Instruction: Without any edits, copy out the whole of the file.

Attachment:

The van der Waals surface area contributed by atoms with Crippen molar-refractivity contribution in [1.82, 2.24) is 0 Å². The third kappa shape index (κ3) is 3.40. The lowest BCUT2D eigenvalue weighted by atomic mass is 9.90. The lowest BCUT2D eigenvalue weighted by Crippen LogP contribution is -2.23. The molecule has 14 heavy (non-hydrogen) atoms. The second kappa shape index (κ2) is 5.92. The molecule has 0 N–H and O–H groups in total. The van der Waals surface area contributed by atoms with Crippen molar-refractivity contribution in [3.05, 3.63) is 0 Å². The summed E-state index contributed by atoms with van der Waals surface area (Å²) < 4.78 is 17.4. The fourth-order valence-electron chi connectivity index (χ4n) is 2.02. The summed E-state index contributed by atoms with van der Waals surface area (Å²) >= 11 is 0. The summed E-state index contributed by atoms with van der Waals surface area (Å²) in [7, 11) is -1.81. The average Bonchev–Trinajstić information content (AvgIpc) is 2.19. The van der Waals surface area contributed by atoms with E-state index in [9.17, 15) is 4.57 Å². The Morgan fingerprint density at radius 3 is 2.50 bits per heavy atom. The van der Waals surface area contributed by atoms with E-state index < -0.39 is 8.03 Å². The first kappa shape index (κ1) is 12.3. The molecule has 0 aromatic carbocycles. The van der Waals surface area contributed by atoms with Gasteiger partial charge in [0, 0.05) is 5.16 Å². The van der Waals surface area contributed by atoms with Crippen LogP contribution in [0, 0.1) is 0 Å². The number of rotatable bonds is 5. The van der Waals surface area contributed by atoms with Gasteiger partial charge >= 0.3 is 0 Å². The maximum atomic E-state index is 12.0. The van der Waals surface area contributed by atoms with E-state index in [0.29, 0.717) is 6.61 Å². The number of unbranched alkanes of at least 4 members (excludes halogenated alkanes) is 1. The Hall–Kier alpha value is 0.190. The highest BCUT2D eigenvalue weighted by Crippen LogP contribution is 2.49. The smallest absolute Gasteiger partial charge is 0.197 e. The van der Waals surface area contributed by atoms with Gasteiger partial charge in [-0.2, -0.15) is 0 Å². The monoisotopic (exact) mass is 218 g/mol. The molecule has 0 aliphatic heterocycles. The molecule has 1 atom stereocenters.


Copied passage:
The van der Waals surface area contributed by atoms with Crippen molar-refractivity contribution in [1.82, 2.24) is 0 Å². The third kappa shape index (κ3) is 3.40. The lowest BCUT2D eigenvalue weighted by atomic mass is 9.90. The lowest BCUT2D eigenvalue weighted by Crippen LogP contribution is -2.23. The molecule has 14 heavy (non-hydrogen) atoms. The second kappa shape index (κ2) is 5.92. The molecule has 0 N–H and O–H groups in total. The van der Waals surface area contributed by atoms with Crippen molar-refractivity contribution in [3.05, 3.63) is 0 Å². The summed E-state index contributed by atoms with van der Waals surface area (Å²) < 4.78 is 17.4. The fourth-order valence-electron chi connectivity index (χ4n) is 2.02. The summed E-state index contributed by atoms with van der Waals surface area (Å²) >= 11 is 0. The summed E-state index contributed by atoms with van der Waals surface area (Å²) in [7, 11) is -1.81. The average Bonchev–Trinajstić information content (AvgIpc) is 2.19. The van der Waals surface area contributed by atoms with E-state index in [9.17, 15) is 4.57 Å². The Morgan fingerprint density at radius 3 is 2.50 bits per heavy atom. The van der Waals surface area contributed by atoms with E-state index < -0.39 is 8.03 Å². The first kappa shape index (κ1) is 12.3. The molecule has 0 aromatic carbocycles. The van der Waals surface area contributed by atoms with Gasteiger partial charge in [0, 0.05) is 5.16 Å². The van der Waals surface area contributed by atoms with Crippen LogP contribution in [0, 0.1) is 0 Å². The number of rotatable bonds is 5. The van der Waals surface area contributed by atoms with Gasteiger partial charge >= 0.3 is 0 Å². The maximum atomic E-state index is 12.0. The van der Waals surface area contributed by atoms with E-state index in [0.29, 0.717) is 6.61 Å². The number of unbranched alkanes of at least 4 members (excludes halogenated alkanes) is 1. The Hall–Kier alpha value is 0.190. The highest BCUT2D eigenvalue weighted by Crippen LogP contribution is 2.49. The smallest absolute Gasteiger partial charge is 0.197 e. The van der Waals surface area contributed by atoms with Gasteiger partial charge in [-0.2, -0.15) is 0 Å². The monoisotopic (exact) mass is 218 g/mol. The molecule has 0 aliphatic heterocycles. The molecule has 1 atom stereocenters.